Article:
Bouncing Back

In the aftermath of the terrorist attacks, black-owned businesses learn the true meaning of crisis management as they turn losses into gains

attacks–are rebuilding their finances in order to stay in business. From the BE 100S to one-man operations, CEOs have been forced to take a crash course in crisis management. Now that America is embroiled in a war against Osama bin Laden and the Al Qaeda terrorist network–a conflict unlike any the nation has ever faced–they must factor the unthinkable into their strategic plans.

SAVAGE BLOW TO THE ECONOMY
A savage blow has also been delivered to an economy teetering on the brink of recession. Maintains Bernard Anderson, the Whitney M. Young professor of management at the University of Pennsylvania’s Wharton School and a member of the BLACK ENTERPRISE Board of Economists: “We were right on the cusp of a recession before the events of September 11. It is difficult for me to see how all of the developments that have occurred will have any impact other than to tip the economy into recession from a very weak state.”

The cost of the attacks is staggering. Some experts believe the economic damage may exceed $70 billion. In recent weeks, the stock market, which was already seesawing, has become even more volatile. And hundreds of thousands of blue-collar and white-collar workers have been pink-slipped as the airline, insurance, and securities industries took direct hits. More than at any other point in the past decade, businesses, large and small, are battening down the hatches and cutting expenditures. Consumer confidence, now at its lowest point since the Persian Gulf War, has caused the engine of the economy–spending–to sputter.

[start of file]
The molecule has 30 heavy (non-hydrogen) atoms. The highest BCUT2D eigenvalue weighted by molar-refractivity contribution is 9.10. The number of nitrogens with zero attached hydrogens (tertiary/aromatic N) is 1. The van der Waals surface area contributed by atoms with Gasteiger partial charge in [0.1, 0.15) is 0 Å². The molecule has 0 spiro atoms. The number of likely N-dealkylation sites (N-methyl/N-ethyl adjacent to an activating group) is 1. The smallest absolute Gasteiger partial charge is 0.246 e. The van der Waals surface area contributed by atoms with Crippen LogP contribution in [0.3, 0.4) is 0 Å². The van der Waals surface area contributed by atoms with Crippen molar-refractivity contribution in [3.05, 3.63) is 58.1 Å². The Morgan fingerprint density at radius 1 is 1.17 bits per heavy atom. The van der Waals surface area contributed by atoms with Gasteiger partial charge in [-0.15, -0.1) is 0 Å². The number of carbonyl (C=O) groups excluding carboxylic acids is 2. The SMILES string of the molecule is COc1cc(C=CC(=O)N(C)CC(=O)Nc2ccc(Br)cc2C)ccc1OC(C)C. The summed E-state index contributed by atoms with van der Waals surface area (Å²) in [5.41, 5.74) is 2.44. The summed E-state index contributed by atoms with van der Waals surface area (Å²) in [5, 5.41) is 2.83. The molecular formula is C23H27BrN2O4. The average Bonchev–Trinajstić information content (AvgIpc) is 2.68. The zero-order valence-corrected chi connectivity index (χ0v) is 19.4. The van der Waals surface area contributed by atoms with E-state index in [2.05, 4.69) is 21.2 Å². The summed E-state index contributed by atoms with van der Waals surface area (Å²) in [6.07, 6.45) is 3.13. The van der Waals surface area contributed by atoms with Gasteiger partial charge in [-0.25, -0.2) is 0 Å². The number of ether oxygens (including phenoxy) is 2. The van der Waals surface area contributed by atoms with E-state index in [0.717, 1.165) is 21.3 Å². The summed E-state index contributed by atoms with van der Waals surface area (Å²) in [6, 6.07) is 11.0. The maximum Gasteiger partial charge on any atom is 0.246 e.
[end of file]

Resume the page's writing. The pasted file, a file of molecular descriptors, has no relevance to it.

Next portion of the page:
At this point, no one knows whether the $15 billion airline bailout package, the $345 billion defense spending initiative, and the proposed $75 billion economic stimulus package–complete with a new batch of tax rebates–will help jump-start the economy. In any event, BE Board of Economists member Thomas Boston believes African American business won’t receive much economic aid. “The government will really focus on bailing out larger industries,” says Boston, professor of economics at the Georgia Institute of Technology. “We are sort of at the back of the bus when it comes to any kind of recovery package.”

WINNING AT ALL COSTS
African American entrepreneurs did not–and will not–let the September 11 attacks torpedo their businesses. And, despite the new war, they’re fiercely determined to grow their enterprises. The new battle cry: win at all costs.

J. Donald Rice Jr. exemplifies this spirit. When Rice Financial Products Co. (No. 10 on the BE INVESTMENT BANKS list with total issues of $10 billion) was named the 2000 BE Financial Company of the year, he and his partners proudly posed for this magazine’s cover photo in the corridor of their office space on the 52nd floor of the north tower. The hard-driven CEO was at home when he heard that a plane had plowed into the north tower. He began making calls to his 15 employees to make sure they were safe.

Then he focused on business. That afternoon, Rice, partner Brian Nevel, and associate Richard Pengelly roamed the city purchasing new computer hardware. Rice then

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